Question

Issues splitting Ethernet port

Hi,

I'm having some issues sharing an Ethernet data port RJ45.

My setup is like this: in the basement of our building is the switch distributing to all the different ports in the building.

At one of the ports, I would like to share the connection between several computers. For this purpose I have bought (several) Network switches, eg TP LINK, however, when nothing happens - connecting from ethernet port to ethernet switch is fine, but when I connect computers to the switch, i get no line.

Any ideas what this can because of?

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Answer
Going to have to tell more.

Somewhere in your setup you need a router if you are to share an Internet connection. A switch is used for building a network, not usually what folk want when they want to share an Internet connection. That is:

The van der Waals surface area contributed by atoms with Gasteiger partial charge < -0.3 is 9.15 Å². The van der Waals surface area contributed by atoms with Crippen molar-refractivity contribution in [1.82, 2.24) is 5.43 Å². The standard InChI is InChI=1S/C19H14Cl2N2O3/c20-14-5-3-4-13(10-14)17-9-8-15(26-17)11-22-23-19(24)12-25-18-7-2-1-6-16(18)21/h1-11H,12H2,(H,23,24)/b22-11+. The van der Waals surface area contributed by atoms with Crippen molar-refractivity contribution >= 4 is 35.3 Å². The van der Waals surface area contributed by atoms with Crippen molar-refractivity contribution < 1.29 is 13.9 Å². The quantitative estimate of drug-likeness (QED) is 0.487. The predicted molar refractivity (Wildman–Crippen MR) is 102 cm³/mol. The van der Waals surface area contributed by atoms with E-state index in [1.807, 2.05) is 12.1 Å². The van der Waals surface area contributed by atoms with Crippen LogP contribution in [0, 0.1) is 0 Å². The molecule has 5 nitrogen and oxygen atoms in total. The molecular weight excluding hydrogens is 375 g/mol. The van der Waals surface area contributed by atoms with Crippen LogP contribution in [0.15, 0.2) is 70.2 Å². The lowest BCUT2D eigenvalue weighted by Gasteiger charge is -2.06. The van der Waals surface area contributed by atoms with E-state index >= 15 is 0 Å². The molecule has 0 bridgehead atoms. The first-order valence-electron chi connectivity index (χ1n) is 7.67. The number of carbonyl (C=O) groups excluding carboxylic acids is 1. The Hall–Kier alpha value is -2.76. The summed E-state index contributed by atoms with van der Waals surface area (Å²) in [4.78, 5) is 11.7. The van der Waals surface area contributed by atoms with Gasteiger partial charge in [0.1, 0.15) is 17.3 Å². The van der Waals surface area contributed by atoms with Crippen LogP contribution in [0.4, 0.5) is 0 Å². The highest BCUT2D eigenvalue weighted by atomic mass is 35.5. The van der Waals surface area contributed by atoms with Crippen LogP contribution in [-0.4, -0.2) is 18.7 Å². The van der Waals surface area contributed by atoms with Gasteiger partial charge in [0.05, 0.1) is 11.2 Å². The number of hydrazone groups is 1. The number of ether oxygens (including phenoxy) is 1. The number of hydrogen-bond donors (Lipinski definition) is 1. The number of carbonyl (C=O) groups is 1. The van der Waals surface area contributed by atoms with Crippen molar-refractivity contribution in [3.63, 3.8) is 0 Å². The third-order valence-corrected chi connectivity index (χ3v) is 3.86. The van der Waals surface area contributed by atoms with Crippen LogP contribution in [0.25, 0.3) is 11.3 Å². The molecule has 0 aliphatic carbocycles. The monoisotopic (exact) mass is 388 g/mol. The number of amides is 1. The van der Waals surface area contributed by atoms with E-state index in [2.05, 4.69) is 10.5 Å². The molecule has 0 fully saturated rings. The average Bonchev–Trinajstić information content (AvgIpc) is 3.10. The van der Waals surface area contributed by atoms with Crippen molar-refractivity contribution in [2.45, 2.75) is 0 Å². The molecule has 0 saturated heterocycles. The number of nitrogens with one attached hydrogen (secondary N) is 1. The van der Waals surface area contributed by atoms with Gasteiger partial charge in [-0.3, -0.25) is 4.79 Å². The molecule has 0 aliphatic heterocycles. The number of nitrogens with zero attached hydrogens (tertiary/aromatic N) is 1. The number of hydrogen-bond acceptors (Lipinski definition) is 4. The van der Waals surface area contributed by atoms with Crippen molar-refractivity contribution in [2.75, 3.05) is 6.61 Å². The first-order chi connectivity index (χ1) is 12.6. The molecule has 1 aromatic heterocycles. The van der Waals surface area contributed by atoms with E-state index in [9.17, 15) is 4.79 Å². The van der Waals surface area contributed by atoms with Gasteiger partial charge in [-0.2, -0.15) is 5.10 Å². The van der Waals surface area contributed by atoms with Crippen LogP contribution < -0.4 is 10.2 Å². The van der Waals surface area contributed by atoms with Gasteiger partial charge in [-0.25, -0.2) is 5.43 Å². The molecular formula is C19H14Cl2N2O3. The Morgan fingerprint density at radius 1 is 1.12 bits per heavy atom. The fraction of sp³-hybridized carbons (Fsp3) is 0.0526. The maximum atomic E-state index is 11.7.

Internet -> ROUTER -> then to the switch(es).

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More info

Yes sorry, we have a router.

We have fiber connection in the building.

So we have the line in that connects to a router -> fire wall -> switch -> patch bay -> individual RJ-45 ethernet outputs

I'm trying to connect an extra ethernet switch to the ethernet outputs to share the connection.

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Topography and cabling

make sure your switches are auto mdix or use crossover cables if not. Make sure you have no loop-backs from switch to switch. Your router's switch ports can only handle one other device each. If you've more switches than router ports, you'll need may need to daisy chain the surplus switches.

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Answer

Hi, thanks for the answer.

I'm not sure I 100 % follow - you say that I can't connect a small ethernet switch to the RJ45 port to split the connection?

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Not what I meant to infer